This was both my first barcamp and my first visit to Missoula. Boy, was I in for a treat on both accounts. Missoula, a picturesque valley town, is home to the University of Montana's main campus. As a result, the event was filled with folks who had a pretty high level of enthusiasm for what all the sessions and sidebars held in store.
The Missoula BarCamp was filled with a number of passionate developers, artists, and thinkers who compose a quite vibrant community. As a result, a great collection of event photos are available in a Flickr photo pool.
The event was kickstarted with intro talks by Wendy Keilin (an artist change agent visiting from New Jersey), Don Collins (co-founder of the Missoula Children's Theater), and John Engen (mayor of Missoula).
Following this, the crowd was ready to start posting sessions and participate! There were roughly 40 sessions posted ranging from technology fare, social media use, photography, environment, co-working/remote working, and one session was even a hike in the local foothills. The grid was posted on a series of windows — interestingly, with a vista onto those same foothills — that served as a great central hub and an easy excuse to bump into folks and sidebar on previous or upcoming sessions.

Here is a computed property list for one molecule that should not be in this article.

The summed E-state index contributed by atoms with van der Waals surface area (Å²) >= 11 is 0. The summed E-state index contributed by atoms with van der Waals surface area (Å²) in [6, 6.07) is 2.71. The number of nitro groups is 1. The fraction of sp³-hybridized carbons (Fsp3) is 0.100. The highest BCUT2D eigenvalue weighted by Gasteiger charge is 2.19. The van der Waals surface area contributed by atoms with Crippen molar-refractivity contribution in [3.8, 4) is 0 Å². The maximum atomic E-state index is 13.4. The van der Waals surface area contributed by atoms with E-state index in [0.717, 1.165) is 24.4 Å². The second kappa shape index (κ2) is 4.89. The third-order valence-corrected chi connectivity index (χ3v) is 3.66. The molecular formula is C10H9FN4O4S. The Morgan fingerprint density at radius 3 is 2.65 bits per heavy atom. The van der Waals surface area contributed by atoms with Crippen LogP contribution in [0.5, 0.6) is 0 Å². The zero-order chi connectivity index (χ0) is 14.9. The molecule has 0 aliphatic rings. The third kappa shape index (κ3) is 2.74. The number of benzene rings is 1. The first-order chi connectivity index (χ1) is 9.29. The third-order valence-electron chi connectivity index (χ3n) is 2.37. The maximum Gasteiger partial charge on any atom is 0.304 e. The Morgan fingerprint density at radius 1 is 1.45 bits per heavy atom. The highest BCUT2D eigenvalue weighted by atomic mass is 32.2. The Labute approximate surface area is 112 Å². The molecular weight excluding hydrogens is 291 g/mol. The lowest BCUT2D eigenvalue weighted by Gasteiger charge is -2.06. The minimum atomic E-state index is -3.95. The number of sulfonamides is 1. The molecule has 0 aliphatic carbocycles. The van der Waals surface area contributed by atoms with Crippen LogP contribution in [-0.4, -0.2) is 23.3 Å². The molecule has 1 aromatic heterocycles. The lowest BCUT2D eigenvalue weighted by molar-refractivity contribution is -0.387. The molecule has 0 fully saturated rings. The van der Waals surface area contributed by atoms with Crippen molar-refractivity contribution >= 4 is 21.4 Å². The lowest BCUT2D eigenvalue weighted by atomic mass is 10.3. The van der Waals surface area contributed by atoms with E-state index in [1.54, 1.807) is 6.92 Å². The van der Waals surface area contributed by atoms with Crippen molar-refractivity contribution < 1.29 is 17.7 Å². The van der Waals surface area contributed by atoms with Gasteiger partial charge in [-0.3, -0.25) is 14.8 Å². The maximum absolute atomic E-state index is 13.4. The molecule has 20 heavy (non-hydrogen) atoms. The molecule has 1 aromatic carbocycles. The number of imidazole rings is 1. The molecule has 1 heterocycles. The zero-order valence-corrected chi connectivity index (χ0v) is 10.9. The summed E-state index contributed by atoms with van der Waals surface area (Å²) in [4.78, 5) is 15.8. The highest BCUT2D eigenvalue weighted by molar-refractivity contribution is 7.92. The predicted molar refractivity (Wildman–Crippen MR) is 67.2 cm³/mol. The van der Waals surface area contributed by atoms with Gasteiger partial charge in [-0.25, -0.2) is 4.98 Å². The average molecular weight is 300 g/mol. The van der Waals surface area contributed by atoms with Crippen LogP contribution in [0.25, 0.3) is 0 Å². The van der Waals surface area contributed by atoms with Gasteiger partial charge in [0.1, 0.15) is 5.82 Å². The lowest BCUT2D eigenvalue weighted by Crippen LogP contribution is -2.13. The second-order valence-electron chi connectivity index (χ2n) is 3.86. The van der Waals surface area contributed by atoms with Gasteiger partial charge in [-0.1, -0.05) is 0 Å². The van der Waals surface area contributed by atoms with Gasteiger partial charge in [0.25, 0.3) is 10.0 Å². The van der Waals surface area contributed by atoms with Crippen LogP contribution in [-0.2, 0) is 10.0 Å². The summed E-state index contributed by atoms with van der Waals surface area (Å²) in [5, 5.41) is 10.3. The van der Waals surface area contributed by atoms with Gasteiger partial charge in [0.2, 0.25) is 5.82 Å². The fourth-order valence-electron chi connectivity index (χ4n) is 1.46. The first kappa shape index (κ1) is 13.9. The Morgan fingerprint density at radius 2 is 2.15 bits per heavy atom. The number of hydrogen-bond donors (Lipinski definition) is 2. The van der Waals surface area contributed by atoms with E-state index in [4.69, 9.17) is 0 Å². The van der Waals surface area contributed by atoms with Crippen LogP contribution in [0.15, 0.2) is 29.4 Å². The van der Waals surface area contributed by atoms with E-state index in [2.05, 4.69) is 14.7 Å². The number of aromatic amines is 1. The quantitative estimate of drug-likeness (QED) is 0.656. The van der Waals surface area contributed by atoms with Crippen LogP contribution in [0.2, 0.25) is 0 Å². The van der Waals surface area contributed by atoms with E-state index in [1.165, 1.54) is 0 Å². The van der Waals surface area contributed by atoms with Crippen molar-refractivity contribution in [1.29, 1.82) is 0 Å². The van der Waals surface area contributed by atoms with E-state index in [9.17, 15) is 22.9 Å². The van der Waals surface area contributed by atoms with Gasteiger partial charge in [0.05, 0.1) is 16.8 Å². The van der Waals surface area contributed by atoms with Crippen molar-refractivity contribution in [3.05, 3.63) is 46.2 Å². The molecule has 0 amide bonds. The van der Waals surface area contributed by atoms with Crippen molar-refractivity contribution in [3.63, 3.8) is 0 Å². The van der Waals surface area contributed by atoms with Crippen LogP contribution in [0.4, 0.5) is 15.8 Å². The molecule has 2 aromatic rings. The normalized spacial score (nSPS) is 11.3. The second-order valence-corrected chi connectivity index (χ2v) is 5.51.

Photo courtesy of Opegasus1
Using Open Source in Business (Chris Ott & Monte Jewel)
By far, this opening session was the one that was all too short. More of an interactive discussion than a presentation, there were a plethora of opinions and experiences to go around. Primarily, the issue of seeking and utilizing open-source replacements for commercially-licensed products and systems was the main theme.